Thursday, 1 March 2018

The Early Years

First Few Stones

Peace Rally Anti Iraq War 2003
This blog is a work in progress. It starts with the first few stones collected in the 1980s. Since that time there are over 120 personally collected, from all over the world.

Each stone has a memory. It may be a marker that points to conflicts which affected local, national or world peace from anywhere on earth and at any time in history. It may be an example of the many places on earth where peace exists and where we can enjoy the beauty of what our planet has to offer. In some cases, they are personal reminders from the writer's own life.

As time goes by, you will find photographs and information to flesh out the stories that these stones tell.

In the meanwhile, here a a few quotations to whet your appetite......

"The only thing necessary for the triumph of evil is
for good men to do nothing"
  Edmund Burke
“You may say I'm a dreamer, but I'm not the only one. I hope someday you'll join us. And the world will live as one.” 
John Lennon
“Darkness cannot drive out darkness: only light can do that. Hate cannot drive out hate: only love can do that.”
Martin Luther King 
“Peace cannot be kept by force;
it can only be achieved by understanding.”
Albert Einstein 
“Peace comes from within. Do not seek it without.”
Buddha
“World peace must develop from inner peace. Peace is not just mere absence of violence. Peace is, I think, the manifestation of human compassion.”
Dalai Lama 

Wednesday, 28 February 2018

Auschwitz -Berkenau

Auschwitz -Berkenau Concentration Camp, Poland 1987

This is the first stone collected.
The Auschwitz concentration camp was a network of concentration and extermination camps built and operated by Nazi Germany in occupied Poland during World War II. It consisted of Auschwitz I (the original concentration camp), Auschwitz II–Birkenau (a combination concentration/extermination camp), Auschwitz III–Monowitz (a labor camp to staff an IG Farbenfactory), and 45 satellite camps.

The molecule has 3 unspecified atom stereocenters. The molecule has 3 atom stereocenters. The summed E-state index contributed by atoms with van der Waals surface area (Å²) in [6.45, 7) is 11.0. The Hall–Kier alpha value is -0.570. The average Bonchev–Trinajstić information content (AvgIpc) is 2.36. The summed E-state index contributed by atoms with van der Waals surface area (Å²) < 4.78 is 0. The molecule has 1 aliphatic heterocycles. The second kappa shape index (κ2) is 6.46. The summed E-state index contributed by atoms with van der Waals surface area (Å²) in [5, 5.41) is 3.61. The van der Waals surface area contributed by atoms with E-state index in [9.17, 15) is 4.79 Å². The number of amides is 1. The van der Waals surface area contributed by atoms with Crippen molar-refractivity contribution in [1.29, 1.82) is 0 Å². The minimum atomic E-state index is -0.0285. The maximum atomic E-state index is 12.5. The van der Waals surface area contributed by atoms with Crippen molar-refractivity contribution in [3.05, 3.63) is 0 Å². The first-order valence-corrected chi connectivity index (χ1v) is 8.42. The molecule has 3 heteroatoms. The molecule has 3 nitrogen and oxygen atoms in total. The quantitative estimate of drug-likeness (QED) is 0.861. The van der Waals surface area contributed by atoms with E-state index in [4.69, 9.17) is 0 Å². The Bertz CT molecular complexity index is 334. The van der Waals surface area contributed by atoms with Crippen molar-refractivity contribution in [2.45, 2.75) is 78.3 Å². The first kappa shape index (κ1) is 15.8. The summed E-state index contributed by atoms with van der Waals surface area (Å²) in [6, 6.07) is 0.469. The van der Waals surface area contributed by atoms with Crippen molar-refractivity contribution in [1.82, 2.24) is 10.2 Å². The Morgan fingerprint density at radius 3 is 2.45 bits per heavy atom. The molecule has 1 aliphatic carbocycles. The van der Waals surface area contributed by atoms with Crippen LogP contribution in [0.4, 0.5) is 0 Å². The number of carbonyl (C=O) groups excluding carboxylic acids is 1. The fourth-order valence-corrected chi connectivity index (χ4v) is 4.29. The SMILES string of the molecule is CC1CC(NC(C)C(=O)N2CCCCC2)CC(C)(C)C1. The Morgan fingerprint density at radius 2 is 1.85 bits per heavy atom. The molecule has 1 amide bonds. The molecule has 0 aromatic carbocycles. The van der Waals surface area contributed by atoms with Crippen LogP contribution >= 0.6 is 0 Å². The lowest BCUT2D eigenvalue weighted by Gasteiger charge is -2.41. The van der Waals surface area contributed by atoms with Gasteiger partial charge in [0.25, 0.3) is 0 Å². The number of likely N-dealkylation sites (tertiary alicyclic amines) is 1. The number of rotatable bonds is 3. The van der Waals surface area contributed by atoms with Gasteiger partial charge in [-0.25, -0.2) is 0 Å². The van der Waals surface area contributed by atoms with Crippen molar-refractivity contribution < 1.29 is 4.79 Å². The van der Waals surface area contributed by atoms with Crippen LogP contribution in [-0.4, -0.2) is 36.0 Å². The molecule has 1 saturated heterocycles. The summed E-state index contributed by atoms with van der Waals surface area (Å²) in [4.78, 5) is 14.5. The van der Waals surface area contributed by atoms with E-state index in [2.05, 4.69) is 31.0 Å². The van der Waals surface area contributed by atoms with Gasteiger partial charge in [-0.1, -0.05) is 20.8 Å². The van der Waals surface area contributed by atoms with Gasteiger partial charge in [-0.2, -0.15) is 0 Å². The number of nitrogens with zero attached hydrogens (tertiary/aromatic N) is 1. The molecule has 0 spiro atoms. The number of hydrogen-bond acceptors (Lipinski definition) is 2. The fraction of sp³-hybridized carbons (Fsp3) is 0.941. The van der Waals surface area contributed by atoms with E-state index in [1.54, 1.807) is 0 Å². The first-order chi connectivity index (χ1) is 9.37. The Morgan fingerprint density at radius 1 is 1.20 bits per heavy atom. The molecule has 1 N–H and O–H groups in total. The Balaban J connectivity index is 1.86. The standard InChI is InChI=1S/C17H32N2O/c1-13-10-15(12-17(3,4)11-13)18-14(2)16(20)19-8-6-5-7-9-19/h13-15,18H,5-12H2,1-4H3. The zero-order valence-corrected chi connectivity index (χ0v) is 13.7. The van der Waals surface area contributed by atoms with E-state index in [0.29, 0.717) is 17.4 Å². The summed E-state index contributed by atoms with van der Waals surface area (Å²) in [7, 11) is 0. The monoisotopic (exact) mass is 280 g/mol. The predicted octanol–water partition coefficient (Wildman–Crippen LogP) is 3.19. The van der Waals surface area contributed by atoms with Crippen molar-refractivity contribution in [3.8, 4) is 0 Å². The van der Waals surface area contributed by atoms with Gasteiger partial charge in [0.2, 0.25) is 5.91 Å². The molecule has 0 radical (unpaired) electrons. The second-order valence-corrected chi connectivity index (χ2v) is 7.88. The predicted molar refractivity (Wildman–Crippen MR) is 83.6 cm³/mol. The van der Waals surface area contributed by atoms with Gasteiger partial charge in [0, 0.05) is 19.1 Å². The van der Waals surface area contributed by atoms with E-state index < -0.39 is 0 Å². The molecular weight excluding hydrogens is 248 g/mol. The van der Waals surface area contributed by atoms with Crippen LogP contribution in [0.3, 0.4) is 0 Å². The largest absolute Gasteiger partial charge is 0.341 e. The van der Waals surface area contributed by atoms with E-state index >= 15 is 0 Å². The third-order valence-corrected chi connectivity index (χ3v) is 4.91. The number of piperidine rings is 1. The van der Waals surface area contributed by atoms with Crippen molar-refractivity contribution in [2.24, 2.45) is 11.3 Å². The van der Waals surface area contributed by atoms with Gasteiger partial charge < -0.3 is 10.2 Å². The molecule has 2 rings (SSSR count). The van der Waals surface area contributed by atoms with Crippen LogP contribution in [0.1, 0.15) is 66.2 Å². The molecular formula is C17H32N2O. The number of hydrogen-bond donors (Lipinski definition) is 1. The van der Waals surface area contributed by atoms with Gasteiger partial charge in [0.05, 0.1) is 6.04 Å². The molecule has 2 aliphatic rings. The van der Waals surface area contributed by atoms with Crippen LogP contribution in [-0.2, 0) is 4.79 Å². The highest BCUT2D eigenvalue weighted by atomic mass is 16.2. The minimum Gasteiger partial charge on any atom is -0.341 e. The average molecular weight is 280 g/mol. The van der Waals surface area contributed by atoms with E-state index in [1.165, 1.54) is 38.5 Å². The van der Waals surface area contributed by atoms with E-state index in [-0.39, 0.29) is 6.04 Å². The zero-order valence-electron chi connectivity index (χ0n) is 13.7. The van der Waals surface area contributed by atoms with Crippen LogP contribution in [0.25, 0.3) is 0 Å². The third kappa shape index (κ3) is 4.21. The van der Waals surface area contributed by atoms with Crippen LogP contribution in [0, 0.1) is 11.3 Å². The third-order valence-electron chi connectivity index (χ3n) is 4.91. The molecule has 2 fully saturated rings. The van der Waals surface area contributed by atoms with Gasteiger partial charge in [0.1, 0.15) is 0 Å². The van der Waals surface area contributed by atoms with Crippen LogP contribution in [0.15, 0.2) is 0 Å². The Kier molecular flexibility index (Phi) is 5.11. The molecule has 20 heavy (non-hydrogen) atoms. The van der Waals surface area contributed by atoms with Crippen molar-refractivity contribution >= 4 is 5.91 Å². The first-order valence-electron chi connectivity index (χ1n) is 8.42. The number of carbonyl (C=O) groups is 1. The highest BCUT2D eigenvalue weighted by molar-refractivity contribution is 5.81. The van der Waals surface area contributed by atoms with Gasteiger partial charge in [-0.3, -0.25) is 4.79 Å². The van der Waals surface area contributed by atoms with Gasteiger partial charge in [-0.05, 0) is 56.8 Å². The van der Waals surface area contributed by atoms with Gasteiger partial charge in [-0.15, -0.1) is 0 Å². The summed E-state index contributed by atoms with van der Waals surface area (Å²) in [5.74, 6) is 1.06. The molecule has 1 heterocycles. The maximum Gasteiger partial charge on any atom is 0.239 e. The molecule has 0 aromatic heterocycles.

Auschwitz I was first constructed to hold Polish political prisoners, who began to arrive in May 1940. The first extermination of prisoners took place in September 1941. Auschwitz II–Birkenau went on to become a major site of the Nazis' Final Solution to the Jewish Question during the Holocaust. From early 1942 until late 1944, transport trains delivered Jews to the camp's gas chambers from all over German-occupied Europe, where they were killed en masse with the pesticide Zyklon B. An estimated 1.3 million people were sent to the camp, of whom at least 1.1 million died. Around 90 percent of those were Jews; approximately one in six Jews killed in the Holocaust died at the camp.Others deported to Auschwitz included 150,000 Poles, 23,000 Romani and Sinti, 15,000 Soviet prisoners of war, 400 Jehovah's Witnesses, and tens of thousands of others of diverse nationalities, including an unknown number of homosexuals.Many of those not killed in the gas chambers died of starvation, forced labour, infectious diseases, individual executions, and medical experiments.
In the course of the war, the camp was staffed by 7,000 members of the German Schutzstaffel (SS), approximately 12 percent of whom were later convicted of war crimes. Some, including camp commandant Rudolf Höss, were executed. The Allied Powers did not act on early reports of atrocities at the camp, and their failure to bomb the camp or its railways remains controversial. One hundred forty-four prisoners are known to have escaped from Auschwitz successfully, and on 7 October 1944 two Sonderkommando units—prisoners assigned to staff the gas chambers—launched a brief, unsuccessful uprising.
As Soviet troops approached Auschwitz in January 1945, most of its population was sent west on a death march. The prisoners remaining at the camp were liberated on 27 January 1945, a day now commemorated as International Holocaust Remembrance Day. In the following decades, survivors such as Primo LeviViktor Frankl, and Elie Wiesel wrote memoirs of their experiences in Auschwitz, and the camp became a dominant symbol of the Holocaust. In 1947 Poland founded the Auschwitz-Birkenau State Museum on the site of Auschwitz I and II, and in 1979 it was named a World Heritage Site by UNESCO.
To read more about this from Wikipedia, CLICK HERE